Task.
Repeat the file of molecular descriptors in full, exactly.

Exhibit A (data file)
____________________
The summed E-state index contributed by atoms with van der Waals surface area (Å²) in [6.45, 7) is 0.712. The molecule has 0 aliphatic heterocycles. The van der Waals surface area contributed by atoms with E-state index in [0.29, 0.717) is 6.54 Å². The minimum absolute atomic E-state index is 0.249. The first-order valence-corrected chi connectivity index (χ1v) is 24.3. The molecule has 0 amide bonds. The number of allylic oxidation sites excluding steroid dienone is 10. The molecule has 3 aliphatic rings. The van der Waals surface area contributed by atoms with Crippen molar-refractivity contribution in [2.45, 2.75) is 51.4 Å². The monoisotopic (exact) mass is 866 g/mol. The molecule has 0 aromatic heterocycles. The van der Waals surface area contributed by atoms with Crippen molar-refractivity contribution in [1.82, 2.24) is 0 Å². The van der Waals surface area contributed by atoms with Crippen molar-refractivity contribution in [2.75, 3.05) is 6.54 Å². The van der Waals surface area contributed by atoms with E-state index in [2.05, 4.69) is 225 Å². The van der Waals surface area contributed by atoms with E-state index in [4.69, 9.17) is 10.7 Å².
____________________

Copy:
The summed E-state index contributed by atoms with van der Waals surface area (Å²) in [6.45, 7) is 0.712. The molecule has 0 aliphatic heterocycles. The van der Waals surface area contributed by atoms with E-state index in [0.29, 0.717) is 6.54 Å². The minimum absolute atomic E-state index is 0.249. The first-order valence-corrected chi connectivity index (χ1v) is 24.3. The molecule has 0 amide bonds. The number of allylic oxidation sites excluding steroid dienone is 10. The molecule has 3 aliphatic rings. The van der Waals surface area contributed by atoms with Crippen molar-refractivity contribution in [2.45, 2.75) is 51.4 Å². The monoisotopic (exact) mass is 866 g/mol. The molecule has 0 aromatic heterocycles. The van der Waals surface area contributed by atoms with Crippen molar-refractivity contribution in [1.82, 2.24) is 0 Å². The van der Waals surface area contributed by atoms with Crippen molar-refractivity contribution in [2.75, 3.05) is 6.54 Å². The van der Waals surface area contributed by atoms with E-state index in [2.05, 4.69) is 225 Å². The van der Waals surface area contributed by atoms with E-state index in [4.69, 9.17) is 10.7 Å².